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Spirited Storyteller Shares Her Passion
by Angela Davis

Here's what makes me think I came up with an original idea! I got into storytelling because it was what I was led to do from the inside out. I did not know another storyteller, didn't know there was even a storytelling awakening taking place. I began telling stories creatively in my own way (which is how storytelling came about anyway). I followed my heart and my soul and told stories from a wide variety of sources and in a wide variety of ways. I practiced through trial and error with my audiences to develop my style of storytelling.

Editor's note: I asked Angela permission to use this article on the website. She is the perfect example of someone who follows her passion!

I tell way more theatrically then some storytellers prefer. Make no mistake; it is story at the heart of what I am sharing with audiences. And it is our story! That's why no matter how I tell the story each audience takes the story someplace different. Each person that becomes a part of the story shares something of themselves! That audience's experience is indelibly linked to that story. Take away the story and what's left? Nothing!

I love what I do – as audiences everywhere I perform and my 400+ performances this year and repeat bookings can attest to. I have not been embraced by the many who consider themselves storytellers because I am just that – a risk taker who didn't know she was risking anything! I just do what I love and boy, do my audiences love me! They invite me back for repeat performances, give me rave reviews, pay me the price I ask, get excited about stories, get excited about their lives, buy my CDs and tapes and sometimes even want to learn how to do what I do! I do this without marketing blitzes. Most of my business is word of mouth and I am constantly giving overflow business to other storytellers because I can't do it all and I am now taking bookings for 2006! I have a workshop I give away free everywhere I go on how to increase your bookings while doing what you love as an artist!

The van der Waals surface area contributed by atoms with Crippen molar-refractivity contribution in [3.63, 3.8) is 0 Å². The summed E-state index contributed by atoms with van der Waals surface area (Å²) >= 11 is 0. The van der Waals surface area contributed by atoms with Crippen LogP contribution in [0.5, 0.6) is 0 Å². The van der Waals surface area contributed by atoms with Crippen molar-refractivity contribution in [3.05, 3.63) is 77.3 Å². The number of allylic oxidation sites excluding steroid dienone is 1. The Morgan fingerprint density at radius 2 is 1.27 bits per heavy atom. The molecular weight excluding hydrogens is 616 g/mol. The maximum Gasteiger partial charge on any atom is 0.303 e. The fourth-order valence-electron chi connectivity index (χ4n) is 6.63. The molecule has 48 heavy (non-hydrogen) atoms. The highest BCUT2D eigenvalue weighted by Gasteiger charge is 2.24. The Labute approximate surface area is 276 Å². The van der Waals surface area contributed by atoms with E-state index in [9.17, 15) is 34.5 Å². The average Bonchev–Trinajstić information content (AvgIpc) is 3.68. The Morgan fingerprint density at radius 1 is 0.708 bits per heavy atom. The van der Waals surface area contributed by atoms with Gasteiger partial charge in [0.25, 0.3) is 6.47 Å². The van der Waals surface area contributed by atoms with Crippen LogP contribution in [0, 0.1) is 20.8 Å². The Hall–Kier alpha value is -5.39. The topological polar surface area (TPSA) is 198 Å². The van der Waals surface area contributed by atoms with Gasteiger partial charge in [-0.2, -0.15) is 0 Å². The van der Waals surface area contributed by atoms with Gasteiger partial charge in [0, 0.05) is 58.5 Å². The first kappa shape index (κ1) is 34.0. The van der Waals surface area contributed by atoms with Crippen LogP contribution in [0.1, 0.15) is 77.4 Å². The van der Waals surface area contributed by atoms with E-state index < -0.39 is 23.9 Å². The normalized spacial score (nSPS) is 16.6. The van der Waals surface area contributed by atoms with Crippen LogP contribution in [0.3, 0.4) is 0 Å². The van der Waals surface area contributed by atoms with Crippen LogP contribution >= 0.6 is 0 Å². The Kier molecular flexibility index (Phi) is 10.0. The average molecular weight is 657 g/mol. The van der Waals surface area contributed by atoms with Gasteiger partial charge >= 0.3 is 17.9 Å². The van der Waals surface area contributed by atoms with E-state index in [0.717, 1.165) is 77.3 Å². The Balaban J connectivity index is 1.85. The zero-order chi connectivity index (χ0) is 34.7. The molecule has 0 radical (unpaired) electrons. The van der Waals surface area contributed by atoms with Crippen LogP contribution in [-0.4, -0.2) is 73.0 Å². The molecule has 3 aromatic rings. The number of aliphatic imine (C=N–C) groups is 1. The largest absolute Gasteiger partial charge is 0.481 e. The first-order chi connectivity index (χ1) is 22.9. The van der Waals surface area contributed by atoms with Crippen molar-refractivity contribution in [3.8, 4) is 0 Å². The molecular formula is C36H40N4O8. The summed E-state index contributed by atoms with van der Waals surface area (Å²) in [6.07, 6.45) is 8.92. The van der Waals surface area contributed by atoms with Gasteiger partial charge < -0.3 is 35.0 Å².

I tell to many inner city families and people in general with more problems and gloomy thoughts to keep them occupied. Then here I come sharing a story like they've never heard, in a way that lifts them out of their problems and into the possibility of what life is really all about – Having fun!

When I first started out every time I got in front of a bunch of storytellers I become more worried about what they thought rather than just being my best. I've seen storytellers smirk when they saw me pull a prop out. I've heard them say indirectly "she'll never get to Jonesborough because she's too theatrical." It doesn't matter if I never get to Jonesborough! What matters is that everyday, I am out there telling stories and I am doing what I love to do. I am letting my light shine as only I can!